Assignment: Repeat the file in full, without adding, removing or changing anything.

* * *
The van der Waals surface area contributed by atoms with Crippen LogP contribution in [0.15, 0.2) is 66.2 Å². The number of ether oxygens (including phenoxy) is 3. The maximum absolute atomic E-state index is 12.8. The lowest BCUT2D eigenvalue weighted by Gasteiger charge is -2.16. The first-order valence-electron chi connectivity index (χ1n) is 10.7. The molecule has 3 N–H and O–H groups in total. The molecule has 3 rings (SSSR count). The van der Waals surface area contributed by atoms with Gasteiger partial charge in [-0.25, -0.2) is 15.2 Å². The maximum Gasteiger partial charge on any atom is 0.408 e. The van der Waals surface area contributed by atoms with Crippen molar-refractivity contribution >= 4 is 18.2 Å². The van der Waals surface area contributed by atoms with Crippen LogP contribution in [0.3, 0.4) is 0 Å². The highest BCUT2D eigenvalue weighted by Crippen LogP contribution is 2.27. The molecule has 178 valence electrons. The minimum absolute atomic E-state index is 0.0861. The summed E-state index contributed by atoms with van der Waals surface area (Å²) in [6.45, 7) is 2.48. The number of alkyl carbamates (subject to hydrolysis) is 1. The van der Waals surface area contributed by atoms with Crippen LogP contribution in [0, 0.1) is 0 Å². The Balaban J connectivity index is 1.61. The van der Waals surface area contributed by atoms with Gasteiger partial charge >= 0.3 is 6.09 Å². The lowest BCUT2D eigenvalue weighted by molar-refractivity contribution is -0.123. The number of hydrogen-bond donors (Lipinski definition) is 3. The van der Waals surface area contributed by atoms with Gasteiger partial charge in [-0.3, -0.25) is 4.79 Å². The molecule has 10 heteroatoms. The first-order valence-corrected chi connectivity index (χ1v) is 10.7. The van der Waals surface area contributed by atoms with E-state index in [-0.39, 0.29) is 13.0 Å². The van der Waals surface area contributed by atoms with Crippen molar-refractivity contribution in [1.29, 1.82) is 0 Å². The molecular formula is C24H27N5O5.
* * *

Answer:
The van der Waals surface area contributed by atoms with Crippen LogP contribution in [0.15, 0.2) is 66.2 Å². The number of ether oxygens (including phenoxy) is 3. The maximum absolute atomic E-state index is 12.8. The lowest BCUT2D eigenvalue weighted by Gasteiger charge is -2.16. The first-order valence-electron chi connectivity index (χ1n) is 10.7. The molecule has 3 N–H and O–H groups in total. The molecule has 3 rings (SSSR count). The van der Waals surface area contributed by atoms with Gasteiger partial charge in [-0.25, -0.2) is 15.2 Å². The maximum Gasteiger partial charge on any atom is 0.408 e. The van der Waals surface area contributed by atoms with Crippen molar-refractivity contribution >= 4 is 18.2 Å². The van der Waals surface area contributed by atoms with Crippen LogP contribution in [0.3, 0.4) is 0 Å². The highest BCUT2D eigenvalue weighted by Crippen LogP contribution is 2.27. The molecule has 178 valence electrons. The minimum absolute atomic E-state index is 0.0861. The summed E-state index contributed by atoms with van der Waals surface area (Å²) in [6.45, 7) is 2.48. The number of alkyl carbamates (subject to hydrolysis) is 1. The van der Waals surface area contributed by atoms with Crippen LogP contribution in [0, 0.1) is 0 Å². The Balaban J connectivity index is 1.61. The van der Waals surface area contributed by atoms with Gasteiger partial charge >= 0.3 is 6.09 Å². The lowest BCUT2D eigenvalue weighted by molar-refractivity contribution is -0.123. The number of hydrogen-bond donors (Lipinski definition) is 3. The van der Waals surface area contributed by atoms with Gasteiger partial charge in [-0.3, -0.25) is 4.79 Å². The molecule has 10 heteroatoms. The first-order valence-corrected chi connectivity index (χ1v) is 10.7. The van der Waals surface area contributed by atoms with E-state index in [-0.39, 0.29) is 13.0 Å². The van der Waals surface area contributed by atoms with Crippen molar-refractivity contribution in [1.29, 1.82) is 0 Å². The molecular formula is C24H27N5O5.